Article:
Recognising addiction won’t stigmatise all gamers

Gaming disorder has been included in the World Health Organisation’s ICD-11 listings (the 11th revision of the International Classification of Diseases), making it an official diagnosis – but debate continues about whether the addiction diagnosis may have various negative consequences.

“Some clinicians argue that the gaming addiction label might create stigma toward regular gamers, by conveying the idea that gaming is inherently harmful,” says Flinders University’s Associate Professor Daniel King. “It’s an argument that some have accepted without any evidence.”

Flinders University researchers now have measured the effect of addiction-based and non-addiction-based conceptualisations of problem gaming on the stigma of gamers – and found that the gaming addiction category generates negligible stigma toward gamers.

The Flinders researchers’ randomised controlled trial involved giving two groups of participants different information about gaming disorder. One identified it as a type of addiction, and the other linked problem gaming to lifestyle choices and rejected the notion that gaming was addictive.

“We were interested in whether explaining problem gaming as an addiction would affect how participants react emotionally to different gamers,” says lead researcher by Christina Galanis, a PhD student from the College of Education Psychology and Social Work at Flinders University.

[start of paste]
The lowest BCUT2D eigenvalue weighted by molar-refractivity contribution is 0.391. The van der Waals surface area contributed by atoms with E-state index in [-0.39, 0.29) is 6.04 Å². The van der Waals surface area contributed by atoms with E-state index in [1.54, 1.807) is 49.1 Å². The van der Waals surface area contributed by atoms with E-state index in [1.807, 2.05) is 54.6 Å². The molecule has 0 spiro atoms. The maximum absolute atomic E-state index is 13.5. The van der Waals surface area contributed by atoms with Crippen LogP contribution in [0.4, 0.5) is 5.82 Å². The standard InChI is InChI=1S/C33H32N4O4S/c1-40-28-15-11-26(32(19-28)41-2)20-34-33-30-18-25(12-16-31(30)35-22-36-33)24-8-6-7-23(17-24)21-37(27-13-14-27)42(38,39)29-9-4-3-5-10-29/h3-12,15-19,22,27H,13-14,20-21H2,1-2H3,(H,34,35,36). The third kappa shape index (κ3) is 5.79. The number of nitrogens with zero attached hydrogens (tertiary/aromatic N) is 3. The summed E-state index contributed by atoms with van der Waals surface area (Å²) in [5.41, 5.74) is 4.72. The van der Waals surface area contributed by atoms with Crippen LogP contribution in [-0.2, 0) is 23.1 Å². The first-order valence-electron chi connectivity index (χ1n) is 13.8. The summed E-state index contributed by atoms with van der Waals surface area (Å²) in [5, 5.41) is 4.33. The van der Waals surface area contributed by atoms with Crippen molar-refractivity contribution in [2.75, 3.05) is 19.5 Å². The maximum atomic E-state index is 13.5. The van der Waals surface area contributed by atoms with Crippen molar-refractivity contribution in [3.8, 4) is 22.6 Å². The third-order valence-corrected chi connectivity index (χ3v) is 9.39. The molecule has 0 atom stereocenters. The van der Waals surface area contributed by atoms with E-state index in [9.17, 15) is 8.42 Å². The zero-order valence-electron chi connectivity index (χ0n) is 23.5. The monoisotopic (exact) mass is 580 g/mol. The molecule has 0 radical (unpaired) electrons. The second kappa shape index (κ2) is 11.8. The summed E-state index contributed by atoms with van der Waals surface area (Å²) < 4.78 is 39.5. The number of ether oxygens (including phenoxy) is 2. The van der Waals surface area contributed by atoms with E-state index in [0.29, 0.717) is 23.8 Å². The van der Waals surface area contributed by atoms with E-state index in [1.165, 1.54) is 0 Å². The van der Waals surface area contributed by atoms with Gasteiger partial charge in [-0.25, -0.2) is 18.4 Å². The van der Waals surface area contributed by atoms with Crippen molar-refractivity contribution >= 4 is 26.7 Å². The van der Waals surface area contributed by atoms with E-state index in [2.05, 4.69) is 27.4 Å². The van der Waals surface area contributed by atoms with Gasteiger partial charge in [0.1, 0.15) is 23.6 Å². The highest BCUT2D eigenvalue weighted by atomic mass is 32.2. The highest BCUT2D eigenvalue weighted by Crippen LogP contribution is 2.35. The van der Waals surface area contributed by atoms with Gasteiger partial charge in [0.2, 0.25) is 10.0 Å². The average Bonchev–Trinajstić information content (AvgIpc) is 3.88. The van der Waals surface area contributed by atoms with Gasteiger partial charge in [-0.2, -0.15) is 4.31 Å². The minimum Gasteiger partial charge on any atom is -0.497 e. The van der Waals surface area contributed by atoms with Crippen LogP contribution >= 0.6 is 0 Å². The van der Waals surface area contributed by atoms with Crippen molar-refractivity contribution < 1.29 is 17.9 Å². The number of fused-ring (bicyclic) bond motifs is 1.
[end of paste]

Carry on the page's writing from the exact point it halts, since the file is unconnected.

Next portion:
“It was interesting that participants who received the addiction information about problem gaming tended to be less blaming of gamers for their problems, compared to those given the non-addiction information.

“We found that the addiction information made negligible difference to people’s stigma responses, including avoidance, anger and fear, which showed that the diagnostic category seems unlikely to be an important influence on stigma toward gaming.”

The research – “Gaming disorder and stigma-related judgements of gaming individuals: An online randomized controlled trial”, by Christina Galanis, Nathan Weber, Paul Delfabbro, Joel Billieux, and Daniel King – has been published in Addiction. The paper can also be accessed via ResearchGate:

“The concept of gaming addiction seems unlikely to be an important influence on the public stigma of gaming,” says Associate Professor King, “so this study is important for showing the value of the diagnostic category and that it is unlikely to affect other perceptions of gaming as a normal recreational activity.”

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